Health appraisal models in multiple sclerosis

Soc Sci Med. 1998 Jul;47(2):243-53. doi: 10.1016/s0277-9536(98)00080-x.


This study used multi-group path analysis to test the hypothesis that disability's total effect on self-rated health differs for different-aged persons with multiple sclerosis (MS). Data (n=806) collected as part of a larger study examining quality of life for persons with MS were used to construct and compare models of health appraisal for three age groups, 18 to 45 (n=347), 46 to 60 (n=339), and 61 to 78 (n=120). The results suggest that while the same general model describes health appraisal in each age group, disability's total effect on self-rated health is less in the older and middle-aged groups than in the youngest group. Further, disability's direct effect, rather than the hypothesized indirect effects, accounts for the group differences. The findings support the other work in this area suggesting that age may moderate the effect of "objective" health status on self-rated health. The generally surprising finding was the "break point" for this effect -- contrary to other research that suggests older persons may differ from other-aged individuals, in this sample of persons with MS, the youngest group differed from the others. These results are discussed in terms of MS specifically and health appraisal more generally.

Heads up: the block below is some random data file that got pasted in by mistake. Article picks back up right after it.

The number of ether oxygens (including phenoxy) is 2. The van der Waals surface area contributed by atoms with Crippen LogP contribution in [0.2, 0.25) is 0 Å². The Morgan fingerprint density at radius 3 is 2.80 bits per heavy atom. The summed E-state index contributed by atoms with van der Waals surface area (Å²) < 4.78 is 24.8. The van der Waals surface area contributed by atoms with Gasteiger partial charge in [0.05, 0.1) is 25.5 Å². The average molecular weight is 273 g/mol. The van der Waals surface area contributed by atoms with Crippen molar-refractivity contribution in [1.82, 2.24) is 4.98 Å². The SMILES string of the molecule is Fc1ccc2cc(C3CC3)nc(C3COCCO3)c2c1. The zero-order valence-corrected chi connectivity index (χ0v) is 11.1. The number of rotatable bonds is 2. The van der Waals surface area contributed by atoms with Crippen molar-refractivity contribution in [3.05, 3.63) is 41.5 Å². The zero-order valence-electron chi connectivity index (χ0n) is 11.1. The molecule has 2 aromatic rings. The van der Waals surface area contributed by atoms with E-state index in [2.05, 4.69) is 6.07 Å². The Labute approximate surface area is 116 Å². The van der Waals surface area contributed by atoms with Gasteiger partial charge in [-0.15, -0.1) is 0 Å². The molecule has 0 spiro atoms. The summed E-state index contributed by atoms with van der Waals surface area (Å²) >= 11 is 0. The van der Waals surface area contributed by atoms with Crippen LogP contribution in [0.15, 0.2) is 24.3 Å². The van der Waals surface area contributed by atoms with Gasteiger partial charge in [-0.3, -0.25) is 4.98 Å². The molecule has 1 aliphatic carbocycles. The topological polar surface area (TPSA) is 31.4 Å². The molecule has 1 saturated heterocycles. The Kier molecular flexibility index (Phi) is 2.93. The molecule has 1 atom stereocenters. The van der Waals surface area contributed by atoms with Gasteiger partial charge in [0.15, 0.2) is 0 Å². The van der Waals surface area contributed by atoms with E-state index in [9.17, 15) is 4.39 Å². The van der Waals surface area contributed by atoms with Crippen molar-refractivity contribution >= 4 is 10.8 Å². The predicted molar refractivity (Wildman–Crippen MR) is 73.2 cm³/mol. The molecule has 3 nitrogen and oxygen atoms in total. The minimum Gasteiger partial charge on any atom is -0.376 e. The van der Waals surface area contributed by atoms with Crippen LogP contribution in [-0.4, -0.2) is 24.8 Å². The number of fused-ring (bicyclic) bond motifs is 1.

Publication types

  • Comparative Study
  • Research Support, U.S. Gov't, P.H.S.

MeSH terms

  • Adolescent
  • Adult
  • Age Factors
  • Aged
  • Comorbidity
  • Depression / psychology
  • Disabled Persons / psychology*
  • Female
  • Health Status Indicators*
  • Health Status*
  • Humans
  • Male
  • Middle Aged
  • Models, Psychological*
  • Multiple Sclerosis / psychology*
  • Quality of Life*
  • Regression Analysis
  • Socioeconomic Factors
  • Surveys and Questionnaires